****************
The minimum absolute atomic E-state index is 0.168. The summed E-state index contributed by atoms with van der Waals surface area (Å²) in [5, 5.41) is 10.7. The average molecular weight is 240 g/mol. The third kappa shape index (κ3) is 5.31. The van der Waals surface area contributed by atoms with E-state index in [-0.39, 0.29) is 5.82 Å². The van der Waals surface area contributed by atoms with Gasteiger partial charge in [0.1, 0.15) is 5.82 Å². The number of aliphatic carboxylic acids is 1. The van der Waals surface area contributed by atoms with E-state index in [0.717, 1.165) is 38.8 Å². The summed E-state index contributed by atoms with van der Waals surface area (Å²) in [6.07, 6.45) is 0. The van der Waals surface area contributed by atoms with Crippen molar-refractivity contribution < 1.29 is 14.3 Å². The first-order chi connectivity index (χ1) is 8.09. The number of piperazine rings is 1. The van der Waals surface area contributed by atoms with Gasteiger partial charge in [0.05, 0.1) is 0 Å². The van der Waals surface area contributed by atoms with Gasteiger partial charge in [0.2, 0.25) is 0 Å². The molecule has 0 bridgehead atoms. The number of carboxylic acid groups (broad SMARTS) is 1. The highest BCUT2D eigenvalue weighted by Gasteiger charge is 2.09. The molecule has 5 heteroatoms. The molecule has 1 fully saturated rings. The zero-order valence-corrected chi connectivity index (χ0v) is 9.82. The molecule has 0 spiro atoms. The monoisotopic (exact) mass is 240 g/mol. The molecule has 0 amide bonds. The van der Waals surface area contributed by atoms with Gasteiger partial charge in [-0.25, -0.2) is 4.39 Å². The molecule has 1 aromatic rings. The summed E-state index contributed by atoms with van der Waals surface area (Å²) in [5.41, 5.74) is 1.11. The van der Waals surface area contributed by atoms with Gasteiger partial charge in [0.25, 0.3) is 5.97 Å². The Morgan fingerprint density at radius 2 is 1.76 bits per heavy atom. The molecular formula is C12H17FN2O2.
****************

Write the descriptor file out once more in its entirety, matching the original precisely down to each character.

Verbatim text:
The minimum absolute atomic E-state index is 0.168. The summed E-state index contributed by atoms with van der Waals surface area (Å²) in [5, 5.41) is 10.7. The average molecular weight is 240 g/mol. The third kappa shape index (κ3) is 5.31. The van der Waals surface area contributed by atoms with E-state index in [-0.39, 0.29) is 5.82 Å². The van der Waals surface area contributed by atoms with Gasteiger partial charge in [0.1, 0.15) is 5.82 Å². The number of aliphatic carboxylic acids is 1. The van der Waals surface area contributed by atoms with E-state index in [0.717, 1.165) is 38.8 Å². The summed E-state index contributed by atoms with van der Waals surface area (Å²) in [6.07, 6.45) is 0. The van der Waals surface area contributed by atoms with Crippen molar-refractivity contribution < 1.29 is 14.3 Å². The first-order chi connectivity index (χ1) is 8.09. The number of piperazine rings is 1. The van der Waals surface area contributed by atoms with Gasteiger partial charge in [0.05, 0.1) is 0 Å². The van der Waals surface area contributed by atoms with Gasteiger partial charge in [0.2, 0.25) is 0 Å². The molecule has 0 bridgehead atoms. The number of carboxylic acid groups (broad SMARTS) is 1. The highest BCUT2D eigenvalue weighted by Gasteiger charge is 2.09. The molecule has 5 heteroatoms. The molecule has 1 fully saturated rings. The zero-order valence-corrected chi connectivity index (χ0v) is 9.82. The molecule has 0 spiro atoms. The monoisotopic (exact) mass is 240 g/mol. The molecule has 0 amide bonds. The van der Waals surface area contributed by atoms with Gasteiger partial charge in [-0.25, -0.2) is 4.39 Å². The molecule has 1 aromatic rings. The summed E-state index contributed by atoms with van der Waals surface area (Å²) in [5.41, 5.74) is 1.11. The van der Waals surface area contributed by atoms with Gasteiger partial charge in [0.25, 0.3) is 5.97 Å². The Morgan fingerprint density at radius 2 is 1.76 bits per heavy atom. The molecular formula is C12H17FN2O2.